In a second embodiment, a user equipment is provided. The user equipment includes a receiver and a transmitter. The receiver is configured to receive a configuration for a set of sub-bands for reception of a physical downlink control channels (PDCCH). A sub-band from the set of sub-bands includes a predetermined number of consecutive frequency resource blocks (RBs) in a downlink (DL) system bandwidth (BW) and the predetermined number of RBs is independent of the DL system BW. The receiver is also configured to receive a configuration for a maximum number of repetitions for a reception of a physical downlink data channel (PDSCH). The transmitter configured to transmit a channel state information (CSI) report. The CSI report is computed over the set of sub-bands for the PDCCH transmissions and is defined over the maximum number of repetitions for a PDSCH transmission.

In a third embodiment, a method is provided. The method includes transmitting, by a base station to a first user equipment (UE) a configuration for a first set of sub-bands for transmission of physical downlink control channels (PDCCHs) and a configuration for a maximum number of repetitions for a transmission of a physical downlink data channel (PDSCH). A sub-band from the first set of sub-bands includes a first predetermined number of consecutive frequency resource blocks (RBs) in a downlink (DL) system bandwidth (BW) and the first predetermined number of RBs is independent of the DL system BW. The method also includes receiving, by the base station from the first UE, a first channel state information (CSI) report. The first CSI report is computed over the first set of sub-bands for the PDCCH transmissions and is defined over the maximum number of repetitions for a PDSCH transmission.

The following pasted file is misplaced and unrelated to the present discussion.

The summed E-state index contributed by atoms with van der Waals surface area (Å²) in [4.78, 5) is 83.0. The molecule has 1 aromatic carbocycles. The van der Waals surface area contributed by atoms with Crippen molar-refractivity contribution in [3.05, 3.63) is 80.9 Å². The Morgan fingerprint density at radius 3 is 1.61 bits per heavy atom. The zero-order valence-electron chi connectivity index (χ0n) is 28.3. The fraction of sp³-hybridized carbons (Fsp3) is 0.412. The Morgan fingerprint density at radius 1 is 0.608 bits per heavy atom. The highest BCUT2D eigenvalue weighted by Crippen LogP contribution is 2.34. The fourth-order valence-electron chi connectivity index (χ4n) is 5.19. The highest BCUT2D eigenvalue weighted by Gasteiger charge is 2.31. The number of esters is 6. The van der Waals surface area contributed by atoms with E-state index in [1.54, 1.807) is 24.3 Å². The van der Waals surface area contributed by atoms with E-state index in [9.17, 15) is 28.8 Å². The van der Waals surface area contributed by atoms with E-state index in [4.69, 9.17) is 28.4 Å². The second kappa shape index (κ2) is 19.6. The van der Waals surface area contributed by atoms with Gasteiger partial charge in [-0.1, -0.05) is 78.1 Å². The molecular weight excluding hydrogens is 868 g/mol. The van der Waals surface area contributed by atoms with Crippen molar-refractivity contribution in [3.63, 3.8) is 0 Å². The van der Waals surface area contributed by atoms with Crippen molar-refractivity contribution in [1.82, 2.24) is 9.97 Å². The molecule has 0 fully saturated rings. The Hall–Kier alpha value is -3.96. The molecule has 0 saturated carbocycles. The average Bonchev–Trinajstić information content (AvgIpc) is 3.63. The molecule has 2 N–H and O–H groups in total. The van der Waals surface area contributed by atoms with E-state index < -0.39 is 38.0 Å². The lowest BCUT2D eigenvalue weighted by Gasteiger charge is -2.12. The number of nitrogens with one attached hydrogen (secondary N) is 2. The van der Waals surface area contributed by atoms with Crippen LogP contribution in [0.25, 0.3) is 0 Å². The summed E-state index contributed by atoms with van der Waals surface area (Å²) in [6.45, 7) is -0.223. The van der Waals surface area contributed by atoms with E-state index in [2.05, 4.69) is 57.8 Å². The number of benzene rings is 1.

Before undertaking the DETAILED DESCRIPTION below, it can be advantageous to set forth definitions of certain words and phrases used throughout this patent document. The term “couple” and its derivatives refer to any direct or indirect communication between two or more elements, whether or not those elements are in physical contact with one another. The terms “transmit,” “receive,” and “communicate,” as well as derivatives thereof, encompass both direct and indirect communication. The terms “include” and “comprise,” as well as derivatives thereof, mean inclusion without limitation. The term “or” is inclusive, meaning and/or. The phrase “associated with,” as well as derivatives thereof, means to include, be included within, interconnect with, contain, be contained within, connect to or with, couple to or with, be communicable with, cooperate with, interleave, juxtapose, be proximate to, be bound to or with, have, have a property of, have a relationship to or with, or the like. The term “controller” means any device, system or part thereof that controls at least one operation. Such a controller can be implemented in hardware or a combination of hardware and software and/or firmware. The functionality associated with any particular controller can be centralized or distributed, whether locally or remotely. The phrase “at least one of,” when used with a list of items, means that different combinations of one or more of the listed items can be used, and only one item in the list can be needed. For example, “at least one of: A, B, and C” includes any of the following combinations: A, B, C, A and B, A and C, B and C, and A and B and C.